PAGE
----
Reprisals | UN should act on case of intimidation and threat of reprisal by US Secretary of State Michael Pompeo regarding cooperation with the ICC

20.03.2019

Threats of reprisal by the US Secretary of State against lawyers, judges, prosecutors and investigators examining alleged violations by the US or by US allies undermine human rights and the rule of law and demand a strong response from the UN. 

In a letter to Assistant Secretary-General for Human Rights (ASG), Andrew Gilmour, the American Civil Liberties Union (ACLU), the International Commission of Jurists (ICJ) and the International Service for Human Rights (ISHR) call on the UN to address a clear case of intimidation and threat of reprisal by US Secretary of State Michael Pompeo.

In remarks to the press on 15 March 2019, Pompeo explicitly threatened to revoke or deny visas to International Criminal Court (ICC) personnel who attempt to investigate or prosecute alleged violations committed by American nationals or against citizens of U.S. allies.[1]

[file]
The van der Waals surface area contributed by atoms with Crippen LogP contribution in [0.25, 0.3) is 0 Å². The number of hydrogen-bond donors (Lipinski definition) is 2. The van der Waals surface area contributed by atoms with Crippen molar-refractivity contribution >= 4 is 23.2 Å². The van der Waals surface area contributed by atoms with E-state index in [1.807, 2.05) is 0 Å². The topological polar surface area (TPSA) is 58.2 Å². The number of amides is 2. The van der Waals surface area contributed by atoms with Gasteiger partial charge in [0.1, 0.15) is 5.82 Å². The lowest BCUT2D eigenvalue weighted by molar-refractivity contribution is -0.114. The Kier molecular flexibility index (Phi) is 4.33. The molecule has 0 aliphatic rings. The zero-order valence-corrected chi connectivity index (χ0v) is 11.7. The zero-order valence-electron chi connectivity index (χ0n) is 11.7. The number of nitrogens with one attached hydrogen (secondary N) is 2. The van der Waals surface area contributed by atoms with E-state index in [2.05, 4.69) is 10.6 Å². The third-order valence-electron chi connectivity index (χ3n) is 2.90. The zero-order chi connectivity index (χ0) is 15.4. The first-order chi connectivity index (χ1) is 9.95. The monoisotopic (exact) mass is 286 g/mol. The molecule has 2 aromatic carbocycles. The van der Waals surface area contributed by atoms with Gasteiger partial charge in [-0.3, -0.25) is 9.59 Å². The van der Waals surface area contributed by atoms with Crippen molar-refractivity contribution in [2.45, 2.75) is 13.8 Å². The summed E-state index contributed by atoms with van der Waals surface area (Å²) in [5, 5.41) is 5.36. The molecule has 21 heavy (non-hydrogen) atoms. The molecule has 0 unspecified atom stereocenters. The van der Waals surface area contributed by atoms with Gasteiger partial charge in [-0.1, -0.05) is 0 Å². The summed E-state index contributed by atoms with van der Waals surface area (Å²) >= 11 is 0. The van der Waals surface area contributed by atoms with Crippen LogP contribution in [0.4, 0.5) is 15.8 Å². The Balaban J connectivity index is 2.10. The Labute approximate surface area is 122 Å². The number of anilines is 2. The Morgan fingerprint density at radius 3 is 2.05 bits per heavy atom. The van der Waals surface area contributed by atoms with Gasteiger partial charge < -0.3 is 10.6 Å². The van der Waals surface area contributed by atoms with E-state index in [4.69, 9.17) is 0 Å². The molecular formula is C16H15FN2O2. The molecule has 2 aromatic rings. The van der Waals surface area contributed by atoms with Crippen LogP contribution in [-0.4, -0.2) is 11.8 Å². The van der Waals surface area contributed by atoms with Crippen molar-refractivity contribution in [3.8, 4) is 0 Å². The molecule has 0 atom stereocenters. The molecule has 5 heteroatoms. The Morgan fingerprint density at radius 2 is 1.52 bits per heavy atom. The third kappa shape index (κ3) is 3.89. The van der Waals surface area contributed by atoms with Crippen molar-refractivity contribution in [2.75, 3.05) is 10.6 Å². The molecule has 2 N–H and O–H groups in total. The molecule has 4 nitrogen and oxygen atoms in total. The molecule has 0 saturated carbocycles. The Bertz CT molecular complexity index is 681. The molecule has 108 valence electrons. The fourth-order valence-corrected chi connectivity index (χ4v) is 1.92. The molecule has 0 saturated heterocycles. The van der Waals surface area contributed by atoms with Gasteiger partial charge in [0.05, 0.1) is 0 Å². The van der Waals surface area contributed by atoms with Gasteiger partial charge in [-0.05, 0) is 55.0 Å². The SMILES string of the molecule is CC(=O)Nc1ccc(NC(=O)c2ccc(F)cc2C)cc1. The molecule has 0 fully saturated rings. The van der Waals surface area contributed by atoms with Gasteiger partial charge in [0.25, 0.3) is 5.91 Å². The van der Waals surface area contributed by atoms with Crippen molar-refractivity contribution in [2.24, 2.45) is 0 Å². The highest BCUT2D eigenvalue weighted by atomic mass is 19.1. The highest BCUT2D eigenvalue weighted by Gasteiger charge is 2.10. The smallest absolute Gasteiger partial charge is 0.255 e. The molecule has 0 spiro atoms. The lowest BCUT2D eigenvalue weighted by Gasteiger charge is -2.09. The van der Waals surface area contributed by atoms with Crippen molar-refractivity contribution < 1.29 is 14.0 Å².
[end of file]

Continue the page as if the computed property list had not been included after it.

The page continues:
The ASG is mandated to lead efforts within the UN system to end all intimidation and reprisals against those cooperating with the UN on human rights. In keeping with this mandate, the ACLU, ICJ and ISHR call on the ASG to take urgent action, including by publicly denouncing the comments, and urging U.S. representatives to refrain from adopting any legislation, policy or practice that has the effect of undermining unhindered access to and communication with the ICC and other international bodies.

The letter states that ‘the purpose of the visa restrictions is to block and deter legitimate criminal investigation into serious crimes under international law. Not only might they have a chilling effect on ICC personnel and others advocating for accountability, but they will set a dangerous precedent with serious implications on the overall fight for impunity, especially the right of victims and their legal representatives to seek justice and reparations without fear of retaliation.’